If rates stay low for the next several years, long-term CDs will likely allow you to earn more than what you could earn from savings and money market accounts. What happens if inflation keeps rising and that forces deposit rates to also rise? If the CD has a mild early withdrawal penalty (EWP), it should be easy for the depositor to do an early closure of the CD, take the penalty and reinvest the money into accounts with the new higher yields. There are two potential gotchas to this approach that we've discussed many times in the last 13 years:
- The bank refuses to allow an early withdrawal
- The bank increases the early withdrawal penalty on your existing CD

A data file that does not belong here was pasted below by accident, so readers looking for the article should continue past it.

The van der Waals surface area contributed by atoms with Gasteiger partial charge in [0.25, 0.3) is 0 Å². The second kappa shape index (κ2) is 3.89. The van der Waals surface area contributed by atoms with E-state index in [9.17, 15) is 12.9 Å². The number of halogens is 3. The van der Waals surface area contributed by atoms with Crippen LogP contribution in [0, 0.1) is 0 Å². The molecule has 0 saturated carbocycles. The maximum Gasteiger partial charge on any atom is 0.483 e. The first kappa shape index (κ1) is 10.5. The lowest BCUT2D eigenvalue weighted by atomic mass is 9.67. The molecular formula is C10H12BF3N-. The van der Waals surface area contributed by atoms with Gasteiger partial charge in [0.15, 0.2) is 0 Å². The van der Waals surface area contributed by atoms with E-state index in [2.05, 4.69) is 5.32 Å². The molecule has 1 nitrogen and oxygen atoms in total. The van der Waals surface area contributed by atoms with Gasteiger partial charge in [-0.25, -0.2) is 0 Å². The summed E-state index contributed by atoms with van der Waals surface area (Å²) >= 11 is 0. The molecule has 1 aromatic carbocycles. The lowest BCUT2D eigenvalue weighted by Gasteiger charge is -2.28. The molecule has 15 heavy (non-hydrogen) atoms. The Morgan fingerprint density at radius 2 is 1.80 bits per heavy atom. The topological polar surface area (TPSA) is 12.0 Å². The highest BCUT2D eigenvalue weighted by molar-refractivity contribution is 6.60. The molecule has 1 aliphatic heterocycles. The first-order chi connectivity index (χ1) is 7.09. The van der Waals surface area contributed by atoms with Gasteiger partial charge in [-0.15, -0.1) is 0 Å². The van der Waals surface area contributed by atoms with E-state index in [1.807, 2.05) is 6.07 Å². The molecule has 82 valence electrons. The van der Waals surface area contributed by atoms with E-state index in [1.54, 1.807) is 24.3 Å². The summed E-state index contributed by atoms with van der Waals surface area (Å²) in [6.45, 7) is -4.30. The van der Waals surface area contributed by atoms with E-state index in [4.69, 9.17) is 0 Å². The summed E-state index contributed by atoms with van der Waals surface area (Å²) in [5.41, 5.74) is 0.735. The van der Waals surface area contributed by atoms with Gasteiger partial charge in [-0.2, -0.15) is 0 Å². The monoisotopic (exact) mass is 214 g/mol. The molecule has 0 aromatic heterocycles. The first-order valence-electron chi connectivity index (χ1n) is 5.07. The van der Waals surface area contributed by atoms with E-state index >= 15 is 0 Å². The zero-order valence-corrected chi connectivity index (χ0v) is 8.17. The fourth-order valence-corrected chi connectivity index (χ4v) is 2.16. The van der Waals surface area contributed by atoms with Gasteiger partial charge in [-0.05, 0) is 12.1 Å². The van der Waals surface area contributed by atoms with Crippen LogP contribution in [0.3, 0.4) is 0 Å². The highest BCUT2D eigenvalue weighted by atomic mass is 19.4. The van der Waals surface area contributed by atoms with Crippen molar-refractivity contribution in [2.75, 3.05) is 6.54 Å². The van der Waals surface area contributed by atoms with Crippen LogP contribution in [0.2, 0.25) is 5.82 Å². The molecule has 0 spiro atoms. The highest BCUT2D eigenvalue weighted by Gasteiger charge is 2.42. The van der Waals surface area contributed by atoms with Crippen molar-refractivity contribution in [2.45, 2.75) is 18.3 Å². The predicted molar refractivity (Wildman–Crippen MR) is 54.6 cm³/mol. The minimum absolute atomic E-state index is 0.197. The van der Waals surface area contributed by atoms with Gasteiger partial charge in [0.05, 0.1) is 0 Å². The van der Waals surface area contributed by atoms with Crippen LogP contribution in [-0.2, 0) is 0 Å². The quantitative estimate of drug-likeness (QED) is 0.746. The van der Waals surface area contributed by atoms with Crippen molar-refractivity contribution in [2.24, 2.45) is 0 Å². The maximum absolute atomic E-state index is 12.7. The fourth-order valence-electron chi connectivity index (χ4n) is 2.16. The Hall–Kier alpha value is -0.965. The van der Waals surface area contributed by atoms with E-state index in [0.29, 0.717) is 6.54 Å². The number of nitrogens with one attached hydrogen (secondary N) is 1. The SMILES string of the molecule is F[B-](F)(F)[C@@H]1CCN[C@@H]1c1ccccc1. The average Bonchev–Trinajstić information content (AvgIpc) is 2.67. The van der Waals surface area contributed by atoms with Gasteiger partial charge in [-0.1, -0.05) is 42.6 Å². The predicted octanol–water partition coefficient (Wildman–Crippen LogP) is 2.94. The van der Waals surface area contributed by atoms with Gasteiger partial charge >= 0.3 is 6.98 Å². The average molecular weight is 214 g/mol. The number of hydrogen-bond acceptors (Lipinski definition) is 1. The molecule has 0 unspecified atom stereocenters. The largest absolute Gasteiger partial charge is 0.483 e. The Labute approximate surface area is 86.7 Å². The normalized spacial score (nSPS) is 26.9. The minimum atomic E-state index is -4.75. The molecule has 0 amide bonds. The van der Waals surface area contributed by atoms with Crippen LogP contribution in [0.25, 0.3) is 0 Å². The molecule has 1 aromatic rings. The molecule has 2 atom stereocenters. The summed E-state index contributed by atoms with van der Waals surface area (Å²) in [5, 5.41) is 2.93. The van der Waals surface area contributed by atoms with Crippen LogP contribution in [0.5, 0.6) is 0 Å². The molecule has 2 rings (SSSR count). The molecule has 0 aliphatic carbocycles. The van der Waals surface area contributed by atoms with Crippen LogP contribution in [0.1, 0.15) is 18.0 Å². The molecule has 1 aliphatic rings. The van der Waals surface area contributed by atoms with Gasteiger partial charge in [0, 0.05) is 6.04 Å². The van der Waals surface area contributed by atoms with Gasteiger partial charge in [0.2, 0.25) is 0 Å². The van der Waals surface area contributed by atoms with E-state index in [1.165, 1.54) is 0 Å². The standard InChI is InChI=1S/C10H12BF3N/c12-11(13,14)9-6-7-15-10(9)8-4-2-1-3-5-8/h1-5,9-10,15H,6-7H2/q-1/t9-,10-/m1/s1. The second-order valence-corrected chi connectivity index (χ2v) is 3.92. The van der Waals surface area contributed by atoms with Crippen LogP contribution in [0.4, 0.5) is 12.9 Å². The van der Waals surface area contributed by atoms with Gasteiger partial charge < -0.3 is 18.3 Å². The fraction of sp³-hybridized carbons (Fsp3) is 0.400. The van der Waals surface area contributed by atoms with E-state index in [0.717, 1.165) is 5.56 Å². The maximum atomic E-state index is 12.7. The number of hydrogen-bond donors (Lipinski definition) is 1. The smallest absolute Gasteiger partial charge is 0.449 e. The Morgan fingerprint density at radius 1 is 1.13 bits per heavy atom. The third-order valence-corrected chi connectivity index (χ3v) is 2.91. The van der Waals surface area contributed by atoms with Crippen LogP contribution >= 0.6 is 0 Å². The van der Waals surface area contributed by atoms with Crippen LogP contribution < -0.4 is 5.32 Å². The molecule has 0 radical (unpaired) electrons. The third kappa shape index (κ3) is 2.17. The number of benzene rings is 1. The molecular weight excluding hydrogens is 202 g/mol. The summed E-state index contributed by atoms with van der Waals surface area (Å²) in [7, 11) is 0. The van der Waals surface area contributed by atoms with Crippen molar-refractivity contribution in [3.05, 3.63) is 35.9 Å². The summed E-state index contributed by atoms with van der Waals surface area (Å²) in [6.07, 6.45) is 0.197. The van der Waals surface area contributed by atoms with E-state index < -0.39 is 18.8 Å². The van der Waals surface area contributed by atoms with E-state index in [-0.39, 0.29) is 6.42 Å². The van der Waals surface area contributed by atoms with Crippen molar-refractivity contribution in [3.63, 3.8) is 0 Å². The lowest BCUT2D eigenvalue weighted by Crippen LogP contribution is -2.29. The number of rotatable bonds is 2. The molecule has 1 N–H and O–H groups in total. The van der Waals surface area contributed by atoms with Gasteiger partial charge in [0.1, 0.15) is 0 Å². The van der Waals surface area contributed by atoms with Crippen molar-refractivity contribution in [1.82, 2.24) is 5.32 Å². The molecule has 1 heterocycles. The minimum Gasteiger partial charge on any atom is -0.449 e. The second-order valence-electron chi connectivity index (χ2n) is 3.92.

I consider the first risk to be the more worrisome. The increase of an early withdrawal penalty is possible as we learned with the Fort Knox FCU case. It should be noted that in the last 16 years the vast majority of banks and credit unions have honored their EWPs until maturity. In the rare case that the institution decides to not honor the EWP, an institution is required by regulations to provide affected members with a written change-in-terms notice at least 30 days before the effective date of the change. At least that gives us a chance to deal with the changes. If the institution is making a big increase in the penalty, customers should be able to close the CD before this change takes effect with the original early withdrawal penalty.